By Naresh Mitra
The arrest of suspected poachers in connection with recent rhino poaching in the state has failed to deter criminals from killing more rhinos. Many poachers, who had been arrested for poaching earlier, managed to escape imprisonment and committed the crime again this year.
Dibyajyoti Doley (24), who was arrested during a joint operation by Kaziranga National Park officials and police on March 26 this year, is a repeat offender. A resident of Polashguri village in Golaghat district, Dibyajyoti, was also arrested in 2011 for rhino poaching.
Along with Dibyajyoti, four other accused - Pradip Pegu, Bishnu Pegu, Atul Pegu and Bhaiti Pegu - all from Golaghat district, were arrested in connection with this year's rhino poaching. Bishnu of Balijan village is also a repeat offender as he was arrested for rhino poaching and illegal trade of rhino horn in 2010 too.
Dibyajyoti and Bishnu were bailed out of jail for their previous crimes, but they indulged in poaching activities again this year. The arrest of poachers and their subsequent bail has made the efforts taken by forest officials to stop rhino killings a zero-sum game. Sources said the rate of conviction of the accused is almost nil.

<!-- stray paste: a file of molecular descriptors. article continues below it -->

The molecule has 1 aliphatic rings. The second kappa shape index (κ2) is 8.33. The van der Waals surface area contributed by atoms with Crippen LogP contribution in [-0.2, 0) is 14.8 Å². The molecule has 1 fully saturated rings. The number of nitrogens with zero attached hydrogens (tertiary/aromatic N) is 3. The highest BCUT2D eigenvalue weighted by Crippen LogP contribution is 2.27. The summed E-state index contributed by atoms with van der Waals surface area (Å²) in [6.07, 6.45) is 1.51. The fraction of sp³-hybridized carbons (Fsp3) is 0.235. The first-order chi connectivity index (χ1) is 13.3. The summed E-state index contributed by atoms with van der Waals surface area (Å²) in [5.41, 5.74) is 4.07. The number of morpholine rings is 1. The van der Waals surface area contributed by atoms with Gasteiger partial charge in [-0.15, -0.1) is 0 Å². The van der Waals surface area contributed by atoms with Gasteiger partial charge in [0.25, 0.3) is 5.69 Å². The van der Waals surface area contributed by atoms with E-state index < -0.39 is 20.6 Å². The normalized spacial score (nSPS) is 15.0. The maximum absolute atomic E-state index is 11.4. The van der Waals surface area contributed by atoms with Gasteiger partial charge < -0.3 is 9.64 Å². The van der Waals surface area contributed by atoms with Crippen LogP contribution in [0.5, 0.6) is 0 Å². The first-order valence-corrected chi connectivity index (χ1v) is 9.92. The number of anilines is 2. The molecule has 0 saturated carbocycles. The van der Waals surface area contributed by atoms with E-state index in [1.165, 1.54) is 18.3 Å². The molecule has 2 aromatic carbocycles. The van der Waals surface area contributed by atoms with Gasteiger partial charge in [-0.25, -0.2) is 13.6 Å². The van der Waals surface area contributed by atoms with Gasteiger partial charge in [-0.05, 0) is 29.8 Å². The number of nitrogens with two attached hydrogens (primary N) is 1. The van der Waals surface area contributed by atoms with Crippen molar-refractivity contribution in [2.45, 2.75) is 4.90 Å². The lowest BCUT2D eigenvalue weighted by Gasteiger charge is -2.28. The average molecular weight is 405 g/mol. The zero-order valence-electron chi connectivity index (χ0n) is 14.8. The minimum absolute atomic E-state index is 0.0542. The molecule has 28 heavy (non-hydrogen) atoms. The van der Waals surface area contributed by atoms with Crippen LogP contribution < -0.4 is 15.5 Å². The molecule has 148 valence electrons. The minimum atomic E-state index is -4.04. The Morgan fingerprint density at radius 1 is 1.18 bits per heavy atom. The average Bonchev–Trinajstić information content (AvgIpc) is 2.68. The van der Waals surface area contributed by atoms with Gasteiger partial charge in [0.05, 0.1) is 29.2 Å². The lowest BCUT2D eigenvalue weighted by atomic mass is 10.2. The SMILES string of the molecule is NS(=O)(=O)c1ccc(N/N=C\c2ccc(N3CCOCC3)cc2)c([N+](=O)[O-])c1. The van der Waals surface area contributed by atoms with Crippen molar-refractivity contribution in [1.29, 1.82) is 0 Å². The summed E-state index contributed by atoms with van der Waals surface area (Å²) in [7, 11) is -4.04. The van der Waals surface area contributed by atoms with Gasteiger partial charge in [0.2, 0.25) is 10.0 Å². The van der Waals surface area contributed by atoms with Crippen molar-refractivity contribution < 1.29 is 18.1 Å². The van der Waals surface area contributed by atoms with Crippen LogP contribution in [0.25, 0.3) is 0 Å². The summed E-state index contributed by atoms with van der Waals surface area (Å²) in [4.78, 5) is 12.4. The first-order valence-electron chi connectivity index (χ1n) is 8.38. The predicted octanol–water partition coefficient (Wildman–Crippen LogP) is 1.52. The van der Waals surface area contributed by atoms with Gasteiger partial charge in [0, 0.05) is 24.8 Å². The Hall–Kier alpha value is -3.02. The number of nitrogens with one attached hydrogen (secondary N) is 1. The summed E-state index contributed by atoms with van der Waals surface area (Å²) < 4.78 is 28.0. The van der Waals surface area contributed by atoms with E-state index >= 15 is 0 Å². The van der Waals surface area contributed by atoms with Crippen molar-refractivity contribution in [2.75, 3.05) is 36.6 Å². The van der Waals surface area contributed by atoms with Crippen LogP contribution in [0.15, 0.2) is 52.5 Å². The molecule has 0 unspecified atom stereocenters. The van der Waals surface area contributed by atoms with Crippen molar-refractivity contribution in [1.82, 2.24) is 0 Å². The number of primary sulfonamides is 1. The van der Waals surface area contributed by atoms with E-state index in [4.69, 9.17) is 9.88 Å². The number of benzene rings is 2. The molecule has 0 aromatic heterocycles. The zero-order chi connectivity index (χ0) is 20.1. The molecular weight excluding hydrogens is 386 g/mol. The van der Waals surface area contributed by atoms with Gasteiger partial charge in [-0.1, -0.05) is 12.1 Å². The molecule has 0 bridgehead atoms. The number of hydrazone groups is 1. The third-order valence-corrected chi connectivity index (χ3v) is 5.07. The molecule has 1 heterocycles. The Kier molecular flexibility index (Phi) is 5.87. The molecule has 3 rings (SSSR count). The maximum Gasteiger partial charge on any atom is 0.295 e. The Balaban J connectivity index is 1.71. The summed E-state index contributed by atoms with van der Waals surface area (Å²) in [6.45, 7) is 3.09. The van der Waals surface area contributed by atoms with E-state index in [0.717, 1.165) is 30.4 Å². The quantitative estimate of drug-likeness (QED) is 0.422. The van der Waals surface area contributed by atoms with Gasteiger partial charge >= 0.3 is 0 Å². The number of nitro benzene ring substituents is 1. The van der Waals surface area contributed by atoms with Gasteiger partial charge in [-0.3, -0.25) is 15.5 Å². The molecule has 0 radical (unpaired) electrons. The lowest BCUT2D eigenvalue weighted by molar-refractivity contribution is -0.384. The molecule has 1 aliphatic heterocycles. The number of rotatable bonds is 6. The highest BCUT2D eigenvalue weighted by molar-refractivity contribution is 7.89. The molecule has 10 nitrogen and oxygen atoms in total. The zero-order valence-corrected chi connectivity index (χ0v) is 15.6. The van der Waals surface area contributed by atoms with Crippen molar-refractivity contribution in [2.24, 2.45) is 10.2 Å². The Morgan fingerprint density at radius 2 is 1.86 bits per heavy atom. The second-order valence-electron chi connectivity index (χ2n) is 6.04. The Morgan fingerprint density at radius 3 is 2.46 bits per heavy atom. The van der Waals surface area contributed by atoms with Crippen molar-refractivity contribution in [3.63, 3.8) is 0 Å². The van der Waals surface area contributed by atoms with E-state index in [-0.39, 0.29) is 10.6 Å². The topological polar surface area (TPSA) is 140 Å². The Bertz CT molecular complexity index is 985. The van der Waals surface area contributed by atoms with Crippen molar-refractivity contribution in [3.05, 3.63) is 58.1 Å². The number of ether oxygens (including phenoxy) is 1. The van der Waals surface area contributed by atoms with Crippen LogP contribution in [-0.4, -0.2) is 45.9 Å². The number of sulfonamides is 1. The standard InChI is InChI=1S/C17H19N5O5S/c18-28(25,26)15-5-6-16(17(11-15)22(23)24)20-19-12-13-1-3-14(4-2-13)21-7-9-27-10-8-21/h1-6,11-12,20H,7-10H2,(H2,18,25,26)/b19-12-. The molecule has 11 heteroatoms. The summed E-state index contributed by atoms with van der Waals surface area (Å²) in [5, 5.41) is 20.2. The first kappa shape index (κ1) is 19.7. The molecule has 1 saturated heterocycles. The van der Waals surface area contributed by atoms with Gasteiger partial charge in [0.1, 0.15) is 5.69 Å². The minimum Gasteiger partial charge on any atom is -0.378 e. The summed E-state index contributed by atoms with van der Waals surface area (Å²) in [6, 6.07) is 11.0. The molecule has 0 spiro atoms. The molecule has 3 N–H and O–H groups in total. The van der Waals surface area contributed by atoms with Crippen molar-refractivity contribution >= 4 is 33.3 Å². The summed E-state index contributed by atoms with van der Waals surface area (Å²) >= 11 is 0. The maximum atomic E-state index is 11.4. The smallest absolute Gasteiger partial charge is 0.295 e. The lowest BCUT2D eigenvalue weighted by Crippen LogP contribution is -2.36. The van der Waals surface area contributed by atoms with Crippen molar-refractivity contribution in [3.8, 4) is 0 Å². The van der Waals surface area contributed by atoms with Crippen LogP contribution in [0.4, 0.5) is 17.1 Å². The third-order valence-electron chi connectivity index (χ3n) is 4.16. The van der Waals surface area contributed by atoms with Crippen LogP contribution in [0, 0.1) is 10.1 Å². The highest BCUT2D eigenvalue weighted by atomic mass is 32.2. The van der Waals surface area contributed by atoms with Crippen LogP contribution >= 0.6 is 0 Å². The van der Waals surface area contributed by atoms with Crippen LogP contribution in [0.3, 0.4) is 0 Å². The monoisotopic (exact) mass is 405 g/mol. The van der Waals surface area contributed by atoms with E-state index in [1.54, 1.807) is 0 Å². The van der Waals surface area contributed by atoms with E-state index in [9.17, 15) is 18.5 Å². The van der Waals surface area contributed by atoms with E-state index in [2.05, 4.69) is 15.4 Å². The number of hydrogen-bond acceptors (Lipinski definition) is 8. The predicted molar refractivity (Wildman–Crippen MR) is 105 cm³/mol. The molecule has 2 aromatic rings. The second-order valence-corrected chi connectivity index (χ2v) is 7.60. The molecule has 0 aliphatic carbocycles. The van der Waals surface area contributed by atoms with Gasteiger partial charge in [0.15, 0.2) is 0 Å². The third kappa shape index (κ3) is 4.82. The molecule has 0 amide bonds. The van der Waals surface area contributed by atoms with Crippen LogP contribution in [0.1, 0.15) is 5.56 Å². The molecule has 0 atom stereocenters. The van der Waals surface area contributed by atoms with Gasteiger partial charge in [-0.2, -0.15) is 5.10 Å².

"It is indeed a big challenge for us. Despite all our continued efforts in arresting poachers, they manage to get bail. There are instances of former poachers committing the crime again. We are training officials up to foresters' level to conduct proper investigation into wildlife crimes so that the arrested cannot get bail for their offences," principal chief conservator of forest Suresh Chand said.
The Wildlife (Protection) (Assam Amendment) Act, 2009, has made poaching of Schedule I and Part II of Schedule II species non-bailable. According to the forest department, 36 suspected poachers were arrested this year, while in 2012 it was 141. Three poachers were killed in encounters with forest officials this year, four in 2012 and six in 2011.
"There are many such cases of poachers being released on bail and indulging in wildlife crimes again. Arrests will not act as a deterrent for these criminals unless the poachers are convicted for their crimes. The investigation also has to be more aggressive," a wildlife crime expert said.
Chand said one of the biggest challenges in dealing with poachers is catching them while they are committing the crime. "Once poachers leave the crime scene, it becomes very difficult. Poaching and illegal trade of rhino horn is very complex and a multi-layered network of players spread in different states and countries are involved in it," Chand added. More....